Sedentary behavior, such as watching television and playing computer video games, has been the bane for years of parents of overweight children and physicians trying to help those children lose pounds. There has been little research on the effect of limiting those activities, however.


 


University at Buffalo researchers now have shown in a randomized trial that by using a device that automatically restricted video-viewing time, parents reduced their children's video time by an average of 17.5 hours a week and lowered their children's body-mass index (BMI) significantly by the end of the two-year study.


 


"Results showed that watching television and playing computer games can lead to obesity by reducing the amount of time that children are physically active or by increasing the amount of food they consume as they as engaged in these sedentary behaviors."


 


The study involved 70 boys and girls between the ages of four and seven whose BMI was at or above the 75th percentile for age and sex. Eighty percent of the children were above the 85th percentile, and nearly half were above the 95th percentile.


 


Each family member had a private individual code to activate the electronic devices. Devices in "intervention" homes had a set weekly time limit, which was reduced by 10% per week until viewing time was reduced by 50%. Children had to decide how to "spend" their allotted viewing hours.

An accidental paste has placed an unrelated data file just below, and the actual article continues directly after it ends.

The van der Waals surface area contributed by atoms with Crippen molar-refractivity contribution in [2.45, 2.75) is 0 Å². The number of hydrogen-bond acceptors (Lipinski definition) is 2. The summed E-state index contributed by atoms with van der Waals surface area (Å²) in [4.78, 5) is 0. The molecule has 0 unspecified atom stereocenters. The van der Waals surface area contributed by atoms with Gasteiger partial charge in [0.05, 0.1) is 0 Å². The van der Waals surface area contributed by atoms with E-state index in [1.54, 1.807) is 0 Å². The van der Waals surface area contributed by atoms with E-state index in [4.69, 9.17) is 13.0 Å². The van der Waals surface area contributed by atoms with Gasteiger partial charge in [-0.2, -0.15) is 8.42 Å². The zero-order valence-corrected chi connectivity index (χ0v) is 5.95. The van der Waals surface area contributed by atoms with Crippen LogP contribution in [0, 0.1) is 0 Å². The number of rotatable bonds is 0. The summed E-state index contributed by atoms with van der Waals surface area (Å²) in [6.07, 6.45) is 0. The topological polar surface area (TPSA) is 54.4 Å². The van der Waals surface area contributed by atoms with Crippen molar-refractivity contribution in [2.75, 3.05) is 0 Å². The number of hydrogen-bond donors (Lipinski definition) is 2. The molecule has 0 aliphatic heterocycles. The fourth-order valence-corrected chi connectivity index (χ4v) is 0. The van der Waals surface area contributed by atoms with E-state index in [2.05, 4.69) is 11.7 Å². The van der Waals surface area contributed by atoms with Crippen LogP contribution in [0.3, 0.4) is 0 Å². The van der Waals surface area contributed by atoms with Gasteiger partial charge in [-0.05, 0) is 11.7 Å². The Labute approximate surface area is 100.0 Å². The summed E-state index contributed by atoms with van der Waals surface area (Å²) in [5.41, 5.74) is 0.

Body mass index, caloric intake and physical activity were monitored every six months. Data were collected on socioeconomic status and characteristics of the neighborhood, including distance to parks, neighborhood activities and perceived neighborhood safety.


 


Changes in BMI between groups were statistically significant at six months and 12 months but became more modest over time, results showed. The intervention group showed a steady decline in BMI over the two years, while the control group showed an increase followed by a steady decline.


 


For more information on the Cooper Institute, please visit www.cooperinst.org.

Follow  

What is your average annual income for your fitness-related work/business?